This is the story of how the child of Sarah becomes the heir of Abraham — how Isaac, not Ishmael, becomes the father of Israel. This is a story full of scandal, the scandal of injustice, of people getting away with slavery and abuse, all for the sake of doing what God wants, of doing what people think God wants, of securing a future that seems like the right kind of future, the one that God promised. Sarah and Abraham will do whatever it takes to get what they want, to do what they think God wants.
But what about Hagar? What becomes of her? Well, she survives. She’s a survivor, a survivor of slavery, a survivor of other people using her body for their own benefit. She doesn’t achieve some grand liberation. God doesn’t set her free by destroying her masters, Abraham and Sarah. God doesn’t liberate Hagar with a dramatic act, where slaveholders are punished and justice is restored. Hers is not a story of a spectacular Exodus.
Instead, God does a small thing, just enough to keep her alive, her and her son — not even an intervention, where God provides something that wasn’t there before, where God creates something out of nothing, possibility in an impossible situation. That’s what God does for Israel in Egypt, later in the story, when God sends plagues on Pharaoh’s house, and when God parts the Red Sea for the Israelites and drowns the Egyptian chariots. That’s what God does for Israel when they are slaves. But that’s not what God does here for Hagar.
Instead, God does only enough to give Hagar a fighting chance for life in the desert, for life on her own — only enough for her to fend for herself, to do what she needs to do in order to survive in the wilderness, to sustain herself and her son in the sweltering heat. “God opened her eyes,” it says in verse 19, “and she saw a well of water.” That’s it. God opens her eyes to see what is already there. God doesn’t save her with a powerful act of compassion or justice. Instead, God empowers her to provide for herself, for herself and her son.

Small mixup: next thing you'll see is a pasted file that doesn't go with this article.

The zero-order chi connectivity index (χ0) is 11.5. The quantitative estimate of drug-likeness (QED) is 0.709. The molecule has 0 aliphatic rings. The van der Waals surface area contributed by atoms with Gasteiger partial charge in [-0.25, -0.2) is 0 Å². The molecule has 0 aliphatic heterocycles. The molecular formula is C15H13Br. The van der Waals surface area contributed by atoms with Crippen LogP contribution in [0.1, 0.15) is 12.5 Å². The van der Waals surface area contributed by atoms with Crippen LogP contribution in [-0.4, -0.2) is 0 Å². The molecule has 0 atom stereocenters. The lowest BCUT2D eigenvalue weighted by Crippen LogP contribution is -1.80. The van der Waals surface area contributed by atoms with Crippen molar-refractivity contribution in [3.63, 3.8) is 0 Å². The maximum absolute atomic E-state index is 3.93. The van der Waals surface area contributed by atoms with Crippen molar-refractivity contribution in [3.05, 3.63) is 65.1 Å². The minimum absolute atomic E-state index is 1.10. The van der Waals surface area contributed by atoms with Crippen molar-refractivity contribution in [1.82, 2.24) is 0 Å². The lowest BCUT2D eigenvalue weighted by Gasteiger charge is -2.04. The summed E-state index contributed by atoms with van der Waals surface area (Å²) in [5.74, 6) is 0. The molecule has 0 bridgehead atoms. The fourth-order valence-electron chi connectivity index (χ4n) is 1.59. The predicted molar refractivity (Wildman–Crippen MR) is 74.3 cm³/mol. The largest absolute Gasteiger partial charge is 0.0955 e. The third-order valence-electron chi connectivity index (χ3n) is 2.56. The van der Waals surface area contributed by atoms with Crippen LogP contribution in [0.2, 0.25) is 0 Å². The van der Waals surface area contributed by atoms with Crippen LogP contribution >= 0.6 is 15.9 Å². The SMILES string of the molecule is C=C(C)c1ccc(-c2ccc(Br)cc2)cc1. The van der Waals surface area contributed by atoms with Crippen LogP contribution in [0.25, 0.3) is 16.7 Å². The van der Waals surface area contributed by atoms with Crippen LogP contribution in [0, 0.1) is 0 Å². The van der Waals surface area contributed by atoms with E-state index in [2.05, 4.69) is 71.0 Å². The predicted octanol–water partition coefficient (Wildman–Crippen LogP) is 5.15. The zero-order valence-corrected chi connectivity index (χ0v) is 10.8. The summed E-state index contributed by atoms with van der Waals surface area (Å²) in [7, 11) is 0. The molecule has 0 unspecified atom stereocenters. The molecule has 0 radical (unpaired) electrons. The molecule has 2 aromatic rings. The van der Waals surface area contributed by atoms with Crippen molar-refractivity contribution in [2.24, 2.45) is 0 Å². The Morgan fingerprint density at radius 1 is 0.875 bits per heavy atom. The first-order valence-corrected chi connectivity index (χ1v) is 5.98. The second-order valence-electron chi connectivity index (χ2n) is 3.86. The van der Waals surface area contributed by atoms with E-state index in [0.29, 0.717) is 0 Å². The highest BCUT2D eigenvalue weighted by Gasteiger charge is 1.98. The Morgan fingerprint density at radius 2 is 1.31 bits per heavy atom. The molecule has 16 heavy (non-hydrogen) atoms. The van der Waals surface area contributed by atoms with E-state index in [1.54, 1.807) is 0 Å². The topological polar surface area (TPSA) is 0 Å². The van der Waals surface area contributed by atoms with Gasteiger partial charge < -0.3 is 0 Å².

After God opens Hagar’s eyes, she herself does all the action; she becomes the subject of all the verbs. Listen again to verse 19: “She went, and filled the skin with water, and gave the boy a drink.” She went, she filled, she gave.
While Hagar does the hard work of survival, God does something — not quite liberation, but something nonetheless. God promises to be with Ishmael, the rejected son of Abraham. “God was with the boy,” it says in verse 20. Hagar and Ishmael can trust in God’s subtle presence — nothing flashy, nothing drastic, nothing earth-shattering, but there nevertheless, unseen perhaps, unacknowledged and inconspicuous. “God was with the boy,” it says.
Are you like Hagar? Do you see yourself in her life? Does it seem as if you have been rejected by God, rejected by God’s promises, yet somehow your faith survives: faith in a God who doesn’t split the Red Sea for us, who doesn’t destroy our enemies, who lets the slave-masters go unpunished, but a God who does a small thing, opening our eyes to what we need to survive, showing us what we need to make a life in a wilderness, what we need to wander in the desert — not quite liberation, not health and wealth and power, but just enough for life, just enough to persevere.
There is good news for Hagar, good news for us — that God is with her, that God is with us, and that God is with you. Nothing flashy, nothing drastic, nothing earth-shattering, but here nevertheless: God with you, unseen perhaps, unacknowledged and inconspicuous, but here nonetheless.
What does God do in the story? God hears the voices of people who cry out, like Hagar and Ishmael. And God opens eyes to see what has been missed, to see what is needed to survive, what is there, within reach, but hidden.
The beginning of the good news is there in verse 17: “And God heard,” it says. God hears us, and invites a conversation, calling out to us, just like God calls out to Hagar:
“What troubles you, Hagar?”
God knows her name, and God knows yours.